Josh Ritchey has become accustomed to seeing craters and ruts strewn across his fields—signs of unwelcome visitors on his Stephenville, Texas farm. Often, before harvest time rolls around, a good portion of his wheat and hay crop have been plowed over or rooted up. The culprit? Drifts of feral swine that demolish anything in their path.
“They’re very opportunistic. They can sniff a crop out right before it’s ready to harvest,” Ritchey says. “Sometimes, I feel like I’m fighting an inferno with a water pistol…There’s always more back a month later.”
In recent years, the fourth-generation farmer says feral swine have contributed to a 10-percent annual loss in his crops. He’s heard of neighboring producers that have lost up to 30 percent of their yields.
A wild pig searching food on a field. Photo by indukas, Shutterstock.
Ritchey, who is also a realtor, believes a big reason why farmers and ranchers haven’t seen any improvements is due to the enthusiasm for hunting feral hogs as a sport. In Texas, they’re one of few animals aside from quail that can be hunted year-round, supporting the state’s multi-billion-dollar sport hunting industry.
“When I’m selling property, one of the first questions I hear is ‘are there pigs?’ and ‘I want it if it has pigs,’” he says. “Many landowners are protective of them and are happy to let them stay on their property.”
The infestation of wild pigs is not specific to the Lone Star State. Across the country, voices in agriculture and conservation say feral swine have increasingly posed a threat by tearing up fields, scarfing down crops and polluting water—causing an economic fallout among producers and potentially passing on diseases or parasites to other animals or humans. Some scientific studies have even calculated that, annually, when droves of feral hogs tear up the ground across the globe, they release the carbon trapped in the soil that’s equivalent to 1.1 million cars.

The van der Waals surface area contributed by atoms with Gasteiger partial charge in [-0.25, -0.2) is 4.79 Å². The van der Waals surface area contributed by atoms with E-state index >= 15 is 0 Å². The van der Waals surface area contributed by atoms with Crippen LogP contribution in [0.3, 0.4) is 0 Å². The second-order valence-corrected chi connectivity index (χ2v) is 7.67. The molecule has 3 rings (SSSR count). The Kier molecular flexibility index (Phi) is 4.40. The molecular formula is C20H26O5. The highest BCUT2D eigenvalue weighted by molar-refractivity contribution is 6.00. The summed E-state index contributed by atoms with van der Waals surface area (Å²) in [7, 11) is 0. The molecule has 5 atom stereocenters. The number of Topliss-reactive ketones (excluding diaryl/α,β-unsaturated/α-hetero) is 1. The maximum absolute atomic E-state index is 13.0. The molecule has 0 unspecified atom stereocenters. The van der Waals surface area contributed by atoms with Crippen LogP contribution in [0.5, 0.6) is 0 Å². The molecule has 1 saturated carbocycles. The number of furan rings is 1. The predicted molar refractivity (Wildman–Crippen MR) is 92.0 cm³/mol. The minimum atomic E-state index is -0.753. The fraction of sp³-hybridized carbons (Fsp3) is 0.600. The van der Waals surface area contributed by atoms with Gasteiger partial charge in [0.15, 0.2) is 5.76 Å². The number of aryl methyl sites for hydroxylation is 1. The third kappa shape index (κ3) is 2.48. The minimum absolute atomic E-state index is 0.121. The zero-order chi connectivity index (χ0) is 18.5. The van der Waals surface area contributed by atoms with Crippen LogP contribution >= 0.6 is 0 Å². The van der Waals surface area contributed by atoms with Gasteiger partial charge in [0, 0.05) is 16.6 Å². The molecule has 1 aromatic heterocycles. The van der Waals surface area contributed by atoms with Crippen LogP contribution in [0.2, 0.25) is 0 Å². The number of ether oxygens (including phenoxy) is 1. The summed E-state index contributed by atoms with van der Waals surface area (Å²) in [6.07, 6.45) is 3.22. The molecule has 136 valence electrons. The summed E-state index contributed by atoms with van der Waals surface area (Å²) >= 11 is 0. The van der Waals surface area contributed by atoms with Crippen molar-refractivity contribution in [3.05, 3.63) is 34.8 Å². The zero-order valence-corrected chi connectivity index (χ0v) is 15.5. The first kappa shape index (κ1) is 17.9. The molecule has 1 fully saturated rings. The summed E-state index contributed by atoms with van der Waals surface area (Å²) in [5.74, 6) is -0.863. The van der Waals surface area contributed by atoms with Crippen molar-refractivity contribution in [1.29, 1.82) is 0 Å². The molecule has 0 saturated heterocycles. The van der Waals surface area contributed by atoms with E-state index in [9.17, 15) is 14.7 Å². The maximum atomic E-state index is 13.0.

Recent estimates say there are anywhere from 6.5 million to 9 million feral hogs across at least 30 states, which carry a price tag of anywhere from $1.5 billion to $2.5 billion in damages and control. The USDA has referred to the phenomenon as “the feral swine bomb.”
But wild pigs weren’t always viewed as pests. During the 16th century, feral swine were brought to the United States by colonizers as a source of food. Then, in the 1900s, the Eurasian or Russian wild boar was introduced into parts of the country for the purpose of sport hunting. Today, these animals, identified by their barrel-shaped bodies, pointy snouts and beady eyes, are a combination of escaped domestic pigs, Eurasian wild boars or hybrids of the two.
Now, the pests terrorize farmers, ranchers and even suburbanites. There are differing views, however, on what the best approach is to tackling the issue—as well as whether the growing populations are even a problem at all.
Farmers and ranchers want wild hogs gone for good. Hunters want to keep enough of their population around for their leisure. Some see the issue of feral swine as a long game that will take years to address. Others believe it needs to be solved urgently, and they want the government to cough up the cash in order to do so.
There’s also a lack of a consensus on state and federal intervention as some feel states should carve out their own approach. California, for instance, is in the process of introducing new legislation that would create greater opportunities to hunt the animals as a management tactic. Yet others argue that blanket measures would be most effective.
Feral pigs, sow and piglets rooting for food. Photo by Slatan, Shutterstock.
Reginald Barrett, professor emeritus at University of California, Berkeley’s Department of Environmental Science, Policy and Management, has studied wild hogs since 1966. Wild hogs have a short gestation period, can produce two litters a year and can give birth to up to 10 piglets at a time. In order to see any meaningful reduction in their numbers, Barrett says that roughly 70 percent of the population would need to be killed off each year. These calculations are based on prior research in Queensland, Australia, where he documented swine growing at a rate of one pig per square mile to 100 pigs per square mile in three years.
“I considered writing a paper early on in my career called ‘the pigs are coming, the pigs are coming,’ but never got it done,” he says. “I figured at that point they were probably here to stay.”
Instead of focusing on the threat of their arrival, Barrett shifted parts of his research to focus on how to effectively manage and best eradicate feral swine. With any pests, including wild pigs, Barrett says, the best and cheapest way to get rid of them is to do it as quickly as possible. However, this often involves paying a hefty price tag upfront, which some governments are not willing to do. As a point of reference, the cost of aerial gunning on California’s Channel Islands alone, Barrett says, racked up about $250,000 per island over the span of six months.
Barrett cites a success story on Santa Cruz Island from June 1989 to January 1991, when the Nature Conservancy was able to eradicate its population of pigs by using a variety of methods such as aerial hunting in helicopters, trapping and hunting with dogs. If you aren’t on an island, he adds, it’s best you build a wire mesh fence that prevents the pigs from leaving or returning.